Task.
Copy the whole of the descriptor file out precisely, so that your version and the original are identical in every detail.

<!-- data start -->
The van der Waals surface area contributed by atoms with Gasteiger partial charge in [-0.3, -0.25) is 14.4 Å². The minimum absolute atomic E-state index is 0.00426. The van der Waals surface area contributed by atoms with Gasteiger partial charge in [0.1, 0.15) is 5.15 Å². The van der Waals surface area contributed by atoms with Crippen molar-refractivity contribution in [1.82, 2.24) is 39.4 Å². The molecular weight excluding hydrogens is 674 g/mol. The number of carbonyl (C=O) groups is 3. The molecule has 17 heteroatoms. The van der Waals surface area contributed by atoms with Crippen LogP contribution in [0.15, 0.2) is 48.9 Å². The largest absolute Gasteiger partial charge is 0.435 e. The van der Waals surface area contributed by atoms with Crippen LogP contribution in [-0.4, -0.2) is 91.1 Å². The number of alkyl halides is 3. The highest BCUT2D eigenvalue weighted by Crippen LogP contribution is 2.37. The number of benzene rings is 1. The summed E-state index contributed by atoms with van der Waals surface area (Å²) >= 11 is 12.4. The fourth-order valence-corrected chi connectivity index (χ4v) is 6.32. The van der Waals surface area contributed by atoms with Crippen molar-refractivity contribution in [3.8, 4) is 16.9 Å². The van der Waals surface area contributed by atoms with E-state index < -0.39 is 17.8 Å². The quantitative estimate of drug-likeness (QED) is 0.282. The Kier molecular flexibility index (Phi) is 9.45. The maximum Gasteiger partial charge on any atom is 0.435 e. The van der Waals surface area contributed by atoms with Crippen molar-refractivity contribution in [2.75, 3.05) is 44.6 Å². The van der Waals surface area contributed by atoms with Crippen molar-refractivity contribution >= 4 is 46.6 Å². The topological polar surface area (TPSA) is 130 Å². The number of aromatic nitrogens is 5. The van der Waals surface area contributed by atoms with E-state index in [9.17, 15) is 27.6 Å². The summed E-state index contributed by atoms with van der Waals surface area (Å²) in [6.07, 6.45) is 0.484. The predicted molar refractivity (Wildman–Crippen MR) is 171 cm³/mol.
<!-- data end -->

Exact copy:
The van der Waals surface area contributed by atoms with Gasteiger partial charge in [-0.3, -0.25) is 14.4 Å². The minimum absolute atomic E-state index is 0.00426. The van der Waals surface area contributed by atoms with Gasteiger partial charge in [0.1, 0.15) is 5.15 Å². The van der Waals surface area contributed by atoms with Crippen molar-refractivity contribution in [1.82, 2.24) is 39.4 Å². The molecular weight excluding hydrogens is 674 g/mol. The number of carbonyl (C=O) groups is 3. The molecule has 17 heteroatoms. The van der Waals surface area contributed by atoms with Crippen LogP contribution in [0.15, 0.2) is 48.9 Å². The largest absolute Gasteiger partial charge is 0.435 e. The van der Waals surface area contributed by atoms with Crippen LogP contribution in [-0.4, -0.2) is 91.1 Å². The number of alkyl halides is 3. The highest BCUT2D eigenvalue weighted by Crippen LogP contribution is 2.37. The number of benzene rings is 1. The summed E-state index contributed by atoms with van der Waals surface area (Å²) >= 11 is 12.4. The fourth-order valence-corrected chi connectivity index (χ4v) is 6.32. The van der Waals surface area contributed by atoms with Crippen molar-refractivity contribution in [3.8, 4) is 16.9 Å². The van der Waals surface area contributed by atoms with E-state index < -0.39 is 17.8 Å². The quantitative estimate of drug-likeness (QED) is 0.282. The Kier molecular flexibility index (Phi) is 9.45. The maximum Gasteiger partial charge on any atom is 0.435 e. The van der Waals surface area contributed by atoms with Crippen molar-refractivity contribution in [2.75, 3.05) is 44.6 Å². The van der Waals surface area contributed by atoms with Crippen molar-refractivity contribution >= 4 is 46.6 Å². The topological polar surface area (TPSA) is 130 Å². The number of aromatic nitrogens is 5. The van der Waals surface area contributed by atoms with E-state index in [9.17, 15) is 27.6 Å². The summed E-state index contributed by atoms with van der Waals surface area (Å²) in [6.07, 6.45) is 0.484. The predicted molar refractivity (Wildman–Crippen MR) is 171 cm³/mol.